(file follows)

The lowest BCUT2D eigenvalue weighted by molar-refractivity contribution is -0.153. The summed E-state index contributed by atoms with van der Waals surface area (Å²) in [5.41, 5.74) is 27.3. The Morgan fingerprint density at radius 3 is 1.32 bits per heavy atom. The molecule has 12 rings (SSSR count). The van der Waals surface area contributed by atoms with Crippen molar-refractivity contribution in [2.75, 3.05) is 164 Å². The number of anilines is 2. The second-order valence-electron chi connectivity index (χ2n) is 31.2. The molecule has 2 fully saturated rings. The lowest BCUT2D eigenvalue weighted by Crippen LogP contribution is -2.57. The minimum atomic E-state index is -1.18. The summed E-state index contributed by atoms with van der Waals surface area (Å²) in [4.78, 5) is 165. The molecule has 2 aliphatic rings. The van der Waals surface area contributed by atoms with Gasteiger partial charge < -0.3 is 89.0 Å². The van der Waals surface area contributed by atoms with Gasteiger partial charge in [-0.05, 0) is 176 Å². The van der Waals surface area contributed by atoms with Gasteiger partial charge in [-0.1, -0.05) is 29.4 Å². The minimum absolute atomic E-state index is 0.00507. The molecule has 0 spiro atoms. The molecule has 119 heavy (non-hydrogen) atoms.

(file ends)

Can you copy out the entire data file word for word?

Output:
The lowest BCUT2D eigenvalue weighted by molar-refractivity contribution is -0.153. The summed E-state index contributed by atoms with van der Waals surface area (Å²) in [5.41, 5.74) is 27.3. The Morgan fingerprint density at radius 3 is 1.32 bits per heavy atom. The molecule has 12 rings (SSSR count). The van der Waals surface area contributed by atoms with Crippen molar-refractivity contribution in [2.75, 3.05) is 164 Å². The number of anilines is 2. The second-order valence-electron chi connectivity index (χ2n) is 31.2. The molecule has 2 fully saturated rings. The lowest BCUT2D eigenvalue weighted by Crippen LogP contribution is -2.57. The minimum atomic E-state index is -1.18. The summed E-state index contributed by atoms with van der Waals surface area (Å²) in [4.78, 5) is 165. The molecule has 2 aliphatic rings. The van der Waals surface area contributed by atoms with Gasteiger partial charge < -0.3 is 89.0 Å². The van der Waals surface area contributed by atoms with Gasteiger partial charge in [-0.05, 0) is 176 Å². The van der Waals surface area contributed by atoms with Gasteiger partial charge in [-0.1, -0.05) is 29.4 Å². The minimum absolute atomic E-state index is 0.00507. The molecule has 0 spiro atoms. The molecule has 119 heavy (non-hydrogen) atoms.